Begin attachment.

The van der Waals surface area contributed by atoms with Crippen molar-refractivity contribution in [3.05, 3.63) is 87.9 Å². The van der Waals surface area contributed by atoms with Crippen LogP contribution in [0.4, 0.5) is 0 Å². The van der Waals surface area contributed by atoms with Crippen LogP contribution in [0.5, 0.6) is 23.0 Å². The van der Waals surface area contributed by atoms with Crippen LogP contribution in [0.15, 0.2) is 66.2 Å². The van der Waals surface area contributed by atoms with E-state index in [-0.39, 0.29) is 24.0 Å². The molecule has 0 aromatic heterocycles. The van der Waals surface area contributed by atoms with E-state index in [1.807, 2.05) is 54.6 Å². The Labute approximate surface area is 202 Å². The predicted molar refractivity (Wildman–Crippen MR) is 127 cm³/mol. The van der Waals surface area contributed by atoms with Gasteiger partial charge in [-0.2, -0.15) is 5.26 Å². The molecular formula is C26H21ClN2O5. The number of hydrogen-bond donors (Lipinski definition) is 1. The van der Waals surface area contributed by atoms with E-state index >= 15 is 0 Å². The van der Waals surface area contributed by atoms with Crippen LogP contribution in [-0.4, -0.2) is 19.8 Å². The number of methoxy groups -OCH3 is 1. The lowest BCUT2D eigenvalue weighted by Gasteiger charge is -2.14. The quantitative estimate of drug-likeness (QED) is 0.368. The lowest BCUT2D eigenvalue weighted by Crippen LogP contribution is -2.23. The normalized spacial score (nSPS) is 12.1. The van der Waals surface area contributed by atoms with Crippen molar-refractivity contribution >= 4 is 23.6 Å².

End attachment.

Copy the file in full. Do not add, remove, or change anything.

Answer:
The van der Waals surface area contributed by atoms with Crippen molar-refractivity contribution in [3.05, 3.63) is 87.9 Å². The van der Waals surface area contributed by atoms with Crippen LogP contribution in [0.4, 0.5) is 0 Å². The van der Waals surface area contributed by atoms with Crippen LogP contribution in [0.5, 0.6) is 23.0 Å². The van der Waals surface area contributed by atoms with Crippen LogP contribution in [0.15, 0.2) is 66.2 Å². The van der Waals surface area contributed by atoms with E-state index in [-0.39, 0.29) is 24.0 Å². The molecule has 0 aromatic heterocycles. The van der Waals surface area contributed by atoms with E-state index in [1.807, 2.05) is 54.6 Å². The Labute approximate surface area is 202 Å². The predicted molar refractivity (Wildman–Crippen MR) is 127 cm³/mol. The van der Waals surface area contributed by atoms with Gasteiger partial charge in [-0.2, -0.15) is 5.26 Å². The molecular formula is C26H21ClN2O5. The number of hydrogen-bond donors (Lipinski definition) is 1. The van der Waals surface area contributed by atoms with E-state index >= 15 is 0 Å². The van der Waals surface area contributed by atoms with Crippen LogP contribution in [-0.4, -0.2) is 19.8 Å². The number of methoxy groups -OCH3 is 1. The lowest BCUT2D eigenvalue weighted by Gasteiger charge is -2.14. The quantitative estimate of drug-likeness (QED) is 0.368. The lowest BCUT2D eigenvalue weighted by Crippen LogP contribution is -2.23. The normalized spacial score (nSPS) is 12.1. The van der Waals surface area contributed by atoms with Crippen molar-refractivity contribution >= 4 is 23.6 Å².